You are not an empty jar into which I pour knowledge. Teaching is not something you have done to you, learning is something you do yourself. An analogy I like to use is one of driving: Imagine that the guitar teacher is in the car in front of you and is going to show you the way to somewhere. The bad student will follow out of the car park but will soon give up and stop and the first easy place. The good student will follow the guitar teacher, his eyes fixed to the rear of the teacher’s car, matching each turn exactly and he will arrive at the destination a few seconds after the teacher every time. The student who is destined to succeed however, will be looking up the road, past the teacher’s car,  he will see side roads and wonder why they weren’t chosen and might even come back later to check them out. He will be curious about why this particular route was chosen and may have an alternate route in mind. The only difference between him and the teacher is that the teacher can see a little further down the road only because he IS a little further on down the road. Do you get it?

Time and time again people come for lessons, they say all the right things, about how keen they are, how they want to be guitarists and yet they simply don’t do what I tell them to do!  How can they hold these two apparently contradictory positions? If I say you need to do something…hold on….NEWS FLASH: YOU NEED TO DO IT! Not only do you need to do it, you need to believe you need to do it, you need to know why you need to do it and you need to apply yourself to doing it with all the ability you can muster. People often say ‘It’s too hard’ or ‘I just can’t do it’. What do they expect me to say in reply? ‘It’s ok, you can be a bad guitarist’? Some of the stuff we will do is hard, that’s why most people aren’t guitar players. If you find yourself only doing the things I say when I remind you or when you think I’m watching, well, the future isn’t looking good for you, I hear Lidl is hiring….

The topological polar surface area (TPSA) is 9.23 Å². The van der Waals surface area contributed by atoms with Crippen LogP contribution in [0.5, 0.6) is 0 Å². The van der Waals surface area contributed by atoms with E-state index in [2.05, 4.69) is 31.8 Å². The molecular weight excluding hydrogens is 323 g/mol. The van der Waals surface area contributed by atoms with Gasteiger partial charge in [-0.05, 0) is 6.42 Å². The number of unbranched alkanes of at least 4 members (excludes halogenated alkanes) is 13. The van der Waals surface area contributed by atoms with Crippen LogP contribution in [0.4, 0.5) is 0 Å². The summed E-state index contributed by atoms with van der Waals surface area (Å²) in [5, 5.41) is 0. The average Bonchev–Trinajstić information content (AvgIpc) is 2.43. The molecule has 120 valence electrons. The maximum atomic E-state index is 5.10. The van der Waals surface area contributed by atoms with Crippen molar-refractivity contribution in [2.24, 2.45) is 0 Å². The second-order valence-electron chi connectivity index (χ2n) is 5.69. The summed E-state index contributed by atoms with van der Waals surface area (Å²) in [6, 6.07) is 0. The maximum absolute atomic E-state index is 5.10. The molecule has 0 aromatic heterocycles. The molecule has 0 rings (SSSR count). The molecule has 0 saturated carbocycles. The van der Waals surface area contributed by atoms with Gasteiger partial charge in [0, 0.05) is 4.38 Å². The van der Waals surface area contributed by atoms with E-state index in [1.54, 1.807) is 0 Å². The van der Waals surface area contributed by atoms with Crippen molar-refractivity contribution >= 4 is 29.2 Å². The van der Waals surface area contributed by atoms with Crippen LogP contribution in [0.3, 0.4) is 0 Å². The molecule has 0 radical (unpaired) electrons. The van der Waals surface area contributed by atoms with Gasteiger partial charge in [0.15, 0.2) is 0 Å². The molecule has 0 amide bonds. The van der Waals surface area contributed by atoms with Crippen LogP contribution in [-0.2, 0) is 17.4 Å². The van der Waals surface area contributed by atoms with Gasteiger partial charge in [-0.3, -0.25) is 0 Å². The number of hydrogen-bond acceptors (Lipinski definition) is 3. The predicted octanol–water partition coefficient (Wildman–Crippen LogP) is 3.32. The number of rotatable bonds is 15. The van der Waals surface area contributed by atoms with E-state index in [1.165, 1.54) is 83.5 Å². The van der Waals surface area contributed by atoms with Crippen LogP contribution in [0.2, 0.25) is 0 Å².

A final task for you: Write a few more paragraphs for this article, when you find you can add something meaningful you are probably on your way. I don’t hold a monopoly on what is right!